Wednesday, July 13, 2011

Hopes & Dreams

As I write this, we are currently battling an as-yet-unknown "bug" in Madi's digestive system.  We are not sure whether it's some kind of infection or her body saying it doesn't like her new immunosuppressant medication.  Then again, it could be something else entirely-diarrhea "just because."  In any case, trying to figure out what's plaguing this poor kiddo's stomach has turned me into a pseudo poop scientist/lab tech.  Yes, that means exactly what you think it means... scooping "samples" from diapers, putting them in various cups and tubes, and then refrigerating or freezing them per doc's orders till the following day when they get dropped off at the lab.  I bet you are SO jealous of me right now.
But as any good parent knows, you will do anything for your child to make their owies better.  So I gag my way through, and try to think of things other than what I am doing.
One of the main things I have been thinking about lately is dreams.  As in, dreams for my children.  When Madi was born I had plenty of thoughts of all the big things she could do in life.  Then when things went down the crapper (pardon the poop talk, it's hard to get off the brain) my only dream was for her to survive.  And look at her now!  She runs, jumps, colors, and does most of the things that "normal, healthy" children do.  I know that her life will never be like others' her age, but that's really okay with me.  My dreams for Madi are a bit different now-that she can overcome her developmental disabilities and continue to learn and grow every day.  That she goes on to make lots of friends in life who respect, understand, support and appreciate her.  That she is a respectful, kind and helpful member of society.  I hope that she understands that it's okay to have a "pity party" for yourself every now and then, but also realizes that life is good, and you have to appreciate what you do have instead of lamenting what you do not.  I also hope that she uses her experience with heart disease, stroke, transplant, and developmental issues to be a source of comfort and education for others.  I certainly do not expect her to be a CHD/organ donor crusader like me, but I would honestly be thrilled to death if she chose to do so.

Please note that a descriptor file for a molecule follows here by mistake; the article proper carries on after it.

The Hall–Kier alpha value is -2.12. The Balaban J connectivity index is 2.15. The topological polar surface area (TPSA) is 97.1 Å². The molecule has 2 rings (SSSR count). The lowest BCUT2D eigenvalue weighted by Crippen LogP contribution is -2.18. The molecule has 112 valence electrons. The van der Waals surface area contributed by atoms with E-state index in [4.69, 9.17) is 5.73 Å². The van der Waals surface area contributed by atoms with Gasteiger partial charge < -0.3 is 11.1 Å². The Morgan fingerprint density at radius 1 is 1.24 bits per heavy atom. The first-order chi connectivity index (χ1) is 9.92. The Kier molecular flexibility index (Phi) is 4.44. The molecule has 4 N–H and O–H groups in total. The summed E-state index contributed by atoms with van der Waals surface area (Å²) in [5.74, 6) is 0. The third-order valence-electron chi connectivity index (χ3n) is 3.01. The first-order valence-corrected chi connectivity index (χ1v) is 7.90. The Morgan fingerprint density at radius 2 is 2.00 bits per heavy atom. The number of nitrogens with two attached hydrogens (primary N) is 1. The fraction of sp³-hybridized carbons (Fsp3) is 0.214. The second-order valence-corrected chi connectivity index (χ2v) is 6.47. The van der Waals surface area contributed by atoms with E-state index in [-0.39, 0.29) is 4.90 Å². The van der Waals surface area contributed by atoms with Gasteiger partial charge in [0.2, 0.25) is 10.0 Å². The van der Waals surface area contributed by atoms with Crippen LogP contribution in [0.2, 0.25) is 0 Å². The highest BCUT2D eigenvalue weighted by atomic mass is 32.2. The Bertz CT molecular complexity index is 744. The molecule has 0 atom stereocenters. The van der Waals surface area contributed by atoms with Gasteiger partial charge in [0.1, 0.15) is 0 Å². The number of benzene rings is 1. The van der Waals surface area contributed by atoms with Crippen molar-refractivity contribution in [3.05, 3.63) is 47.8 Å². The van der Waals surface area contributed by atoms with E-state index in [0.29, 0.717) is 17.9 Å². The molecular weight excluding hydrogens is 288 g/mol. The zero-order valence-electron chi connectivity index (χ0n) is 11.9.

Life after transplant presents a whole new Pandora's box of issues, no-no's and what ifs.  In the journey we have taken in the world of organ transplants, I have come across many instances of teens refusing to take medications, of post-surgical depression, of feeling left out because of the restrictions transplant meds make on your life.  I dream that someday medical science will acheive the goal of medications that protect from rejection without the added restrictions.  I hope that as Madi gets older she understands the importance of taking her medications and not giving in to societal pressures to drink and do drugs.  Hopefully since she has been taking medications for as long as she can probably remember, it will help in the future since it will be just a way of life for her. 
I know that I am getting ahead of myself.  That her adolescence is far away still (Thank the Lord!) and that these things should not be on my mind.  And usually they aren't.  The little bothersome anxieties and paranoias only come around every now and then, and usually only when a new situation (such as collecting poo samples) arises.  I can't help that it gets me to thinking about how different life is now.  About how so many people I know-sadly, a lot of the people I am referring to are family members-are so very ignorant about transplantation.  They seem to think that life is hunky-dorey now, and that I am being overprotective, paranoid, etc about all the things Madi can and cannot do.  To them I say that ignorance is curable.  If they only took the time to educate themselves, they would see that I am giving Madi the very best of life, in any way I can.  Because no matter how many poopy diapers I change, or how many times I get vomited on, no matter how frustrated I get with feeding issues and developmental delays, I have Madi.  Here and now, in this moment, my daughter is a bright-eyed, pink-skinned, loving, curious, sassy, sweet girl.
That, my friends, is the best dream of all.

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